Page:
A causal relationship between body mass index (BMI) and risk for ischemic heart disease (IHD) is supported by a Mendelian randomization analysis conducted by Børge Nordestgaard of Copenhagen University Hospital, Denmark and colleagues, using data from observational studies.
The findings, published in this week's PLoS Medicine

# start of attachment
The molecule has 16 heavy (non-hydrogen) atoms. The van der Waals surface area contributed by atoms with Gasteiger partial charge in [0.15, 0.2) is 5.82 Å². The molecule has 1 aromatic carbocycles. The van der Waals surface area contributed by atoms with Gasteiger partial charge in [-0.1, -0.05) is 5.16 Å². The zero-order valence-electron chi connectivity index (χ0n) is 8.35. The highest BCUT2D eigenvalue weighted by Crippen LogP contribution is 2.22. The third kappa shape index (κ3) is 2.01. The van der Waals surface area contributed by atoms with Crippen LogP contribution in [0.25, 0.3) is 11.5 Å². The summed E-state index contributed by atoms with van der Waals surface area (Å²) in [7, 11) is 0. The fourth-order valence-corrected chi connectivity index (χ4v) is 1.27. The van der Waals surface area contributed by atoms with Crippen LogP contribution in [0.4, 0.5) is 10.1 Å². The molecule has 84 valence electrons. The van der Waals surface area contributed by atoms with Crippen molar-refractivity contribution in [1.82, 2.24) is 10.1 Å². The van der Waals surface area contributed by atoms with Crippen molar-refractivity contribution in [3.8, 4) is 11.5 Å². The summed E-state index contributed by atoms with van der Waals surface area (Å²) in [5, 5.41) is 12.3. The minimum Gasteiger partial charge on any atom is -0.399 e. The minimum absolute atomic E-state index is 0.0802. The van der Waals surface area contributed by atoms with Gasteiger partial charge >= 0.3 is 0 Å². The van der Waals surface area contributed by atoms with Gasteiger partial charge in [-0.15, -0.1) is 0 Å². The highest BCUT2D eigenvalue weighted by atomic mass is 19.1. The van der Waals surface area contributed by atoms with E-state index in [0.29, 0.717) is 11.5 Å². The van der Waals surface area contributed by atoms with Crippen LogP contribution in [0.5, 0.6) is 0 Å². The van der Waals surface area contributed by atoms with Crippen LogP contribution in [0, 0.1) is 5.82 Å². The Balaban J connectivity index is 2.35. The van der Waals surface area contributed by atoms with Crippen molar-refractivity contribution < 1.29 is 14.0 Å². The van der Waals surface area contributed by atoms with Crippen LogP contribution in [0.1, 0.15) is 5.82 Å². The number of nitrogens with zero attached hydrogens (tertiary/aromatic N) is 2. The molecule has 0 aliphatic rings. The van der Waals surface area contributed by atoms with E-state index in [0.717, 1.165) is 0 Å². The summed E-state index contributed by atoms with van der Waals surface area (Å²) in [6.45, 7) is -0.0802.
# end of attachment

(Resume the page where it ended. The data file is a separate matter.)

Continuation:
, have important implications for public health policy because they show that the association between BMI (which is modifiable by lifestyle changes) and IHD is continuous. This means that any increase in BMI increases the risk of IHD; there is no threshold below which a BMI increase has no effect on IDH risk.
The authors state: "This analysis demonstrates the value of observational studies and their ability to provide essentially unbiased results because of inclusion of genetic data avoiding confounding, reverse causation, and bias."